Friends and enemies greeted Sharon’s embrace of Palestinian aspirations, after a lifetime of implacable hostility, with surprise and suspicion. In December 2003 he dropped an even bigger bombshell, announcing a plan for what he called “unilateral disengagement” from the Palestinians. If terrorism wasn’t halted, he said, Israel would move away from the Palestinians by withdrawing its troops from heavily populated areas and walling them off behind a security barrier. Most shockingly, the plan called for dismantling Jewish settlements, the project he had nurtured and championed for three decades.
The plan turned Sharon’s image on its head. His detractors on the left, accustomed to calling him a butcher, now embraced him as a peacemaker. Settlers and their backers on the right, his closest allies, attacked him as a deadly enemy and mounted furious protests. One group of rabbis staged an arcane ritual calling on heaven to strike him dead. Journalists predicted civil war. His Likud party was thrown into an uproar, and smaller parties began abandoning his coalition.
His own explanation for his turnabout was simple: Reality looked different from the prime minister’s chair with all its complications and conflicting responsibilities. “What you see from here, you can’t see from out there,” he famously told visitors.
Complicating events were a series of police investigations targeting Sharon on suspicions of influence-peddling, real estate fraud and campaign finance violations, mostly originating before he became prime minister. The police eventually decided not to indict him, prompting accusations of an ideologically driven whitewash, but his son Omri pleaded guilty and was sentenced to prison.
Despite the uproar, the disengagement was carried in August 2005 with little incident. In a two-week operation, tens of thousands of troops removed 9,000 settlers from 21 settlements in Gaza and four more in the northern West Bank.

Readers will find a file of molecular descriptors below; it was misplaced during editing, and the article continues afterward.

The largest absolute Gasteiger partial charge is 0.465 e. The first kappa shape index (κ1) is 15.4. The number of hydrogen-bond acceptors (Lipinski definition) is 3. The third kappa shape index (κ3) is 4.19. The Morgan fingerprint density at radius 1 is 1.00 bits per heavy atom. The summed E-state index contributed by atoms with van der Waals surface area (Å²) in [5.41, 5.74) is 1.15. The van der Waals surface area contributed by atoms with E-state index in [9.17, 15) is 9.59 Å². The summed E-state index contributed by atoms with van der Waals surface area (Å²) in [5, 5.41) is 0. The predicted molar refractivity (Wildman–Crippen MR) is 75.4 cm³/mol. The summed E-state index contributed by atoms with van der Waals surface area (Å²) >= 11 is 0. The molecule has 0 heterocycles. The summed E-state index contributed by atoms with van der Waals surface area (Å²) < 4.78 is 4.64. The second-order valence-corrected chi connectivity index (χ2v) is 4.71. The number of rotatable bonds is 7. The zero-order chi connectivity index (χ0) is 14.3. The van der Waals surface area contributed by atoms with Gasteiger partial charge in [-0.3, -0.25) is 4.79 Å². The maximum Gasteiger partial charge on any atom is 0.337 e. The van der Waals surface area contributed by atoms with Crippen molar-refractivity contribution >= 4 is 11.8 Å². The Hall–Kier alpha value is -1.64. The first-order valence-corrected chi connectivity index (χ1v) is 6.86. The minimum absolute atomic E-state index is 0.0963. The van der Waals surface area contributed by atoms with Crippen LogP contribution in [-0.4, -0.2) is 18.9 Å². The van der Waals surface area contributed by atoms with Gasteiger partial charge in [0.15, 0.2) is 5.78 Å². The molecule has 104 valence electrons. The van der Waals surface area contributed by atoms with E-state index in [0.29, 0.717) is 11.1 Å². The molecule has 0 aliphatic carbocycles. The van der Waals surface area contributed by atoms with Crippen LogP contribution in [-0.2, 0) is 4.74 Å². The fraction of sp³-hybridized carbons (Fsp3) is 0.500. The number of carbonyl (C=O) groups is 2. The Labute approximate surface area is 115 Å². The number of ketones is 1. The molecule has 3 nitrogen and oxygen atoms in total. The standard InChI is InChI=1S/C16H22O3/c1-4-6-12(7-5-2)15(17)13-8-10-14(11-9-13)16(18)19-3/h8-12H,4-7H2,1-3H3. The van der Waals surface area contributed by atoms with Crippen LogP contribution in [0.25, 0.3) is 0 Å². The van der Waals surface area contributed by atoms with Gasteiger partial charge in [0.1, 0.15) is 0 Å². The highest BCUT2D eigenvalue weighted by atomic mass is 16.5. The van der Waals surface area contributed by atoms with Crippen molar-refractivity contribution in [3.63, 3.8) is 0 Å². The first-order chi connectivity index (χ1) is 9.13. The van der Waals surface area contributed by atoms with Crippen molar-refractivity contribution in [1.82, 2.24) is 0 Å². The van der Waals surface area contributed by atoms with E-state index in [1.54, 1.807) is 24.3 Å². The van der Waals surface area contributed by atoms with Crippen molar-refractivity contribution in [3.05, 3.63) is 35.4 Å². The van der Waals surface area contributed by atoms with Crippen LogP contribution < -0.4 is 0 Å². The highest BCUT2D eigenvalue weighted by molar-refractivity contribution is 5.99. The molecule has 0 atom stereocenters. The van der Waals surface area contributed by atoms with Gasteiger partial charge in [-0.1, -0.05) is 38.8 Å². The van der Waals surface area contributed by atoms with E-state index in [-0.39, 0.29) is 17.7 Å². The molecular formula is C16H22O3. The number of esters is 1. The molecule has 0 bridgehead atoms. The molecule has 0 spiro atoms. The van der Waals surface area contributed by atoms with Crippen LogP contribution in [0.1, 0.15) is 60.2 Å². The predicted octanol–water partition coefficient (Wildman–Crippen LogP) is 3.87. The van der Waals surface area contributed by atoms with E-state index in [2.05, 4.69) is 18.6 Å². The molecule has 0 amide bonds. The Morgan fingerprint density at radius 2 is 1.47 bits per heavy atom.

Protests continued, however. In November, as his party and his coalition approached meltdown, Sharon quit to form a new party, Kadima, which immediately became the ruling party in a new center-left coalition. Virtually overnight, he was remade from champion of the hardline right to leader of a new center-left consensus. Two months later, and one day after Omri resigned from the Knesset in disgrace, Sharon’s career ended in a massive stroke.
During his long years lingering in a coma, Sharon’s hold on Israel’s memory was as tenuous as his hold on life. The right, whose champion he had been for a generation, never forgave him for the 2005 Gaza disengagement, and the left, whose cause he took up in his final years, never forgave him for the 1982 Beirut massacre.
The Kadima party that he founded in 2005 to carry his new vision barely survived him, winning elections in 2006 under Ehud Olmert and 2009 under Tzipi Livni but then virtually disappearing in 2013 under Shaul Mofaz. The unilateral Gaza withdrawal, his last strategic gambit, remained mired in controversy, favored by the military but reviled as a failure by much of the population. Only the settlements, the lifelong passion that his aides said he came in the end to see as a historic error, seemed likely to endure.
In the long run, however, the hugely complex emotions he evoked in Israel and around the world, the indelible stamp he left on every stage of Israel’s growth, his military achievements and his immensely human personality seem certain to guarantee him a permanent place in Israeli history.
Contact J.J. Goldberg at firstname.lastname@example.org
Jonathan Jeremy “J.J.” Goldberg is editor-at-large of the Forward, where he served as editor in chief for seven years (2000-2007).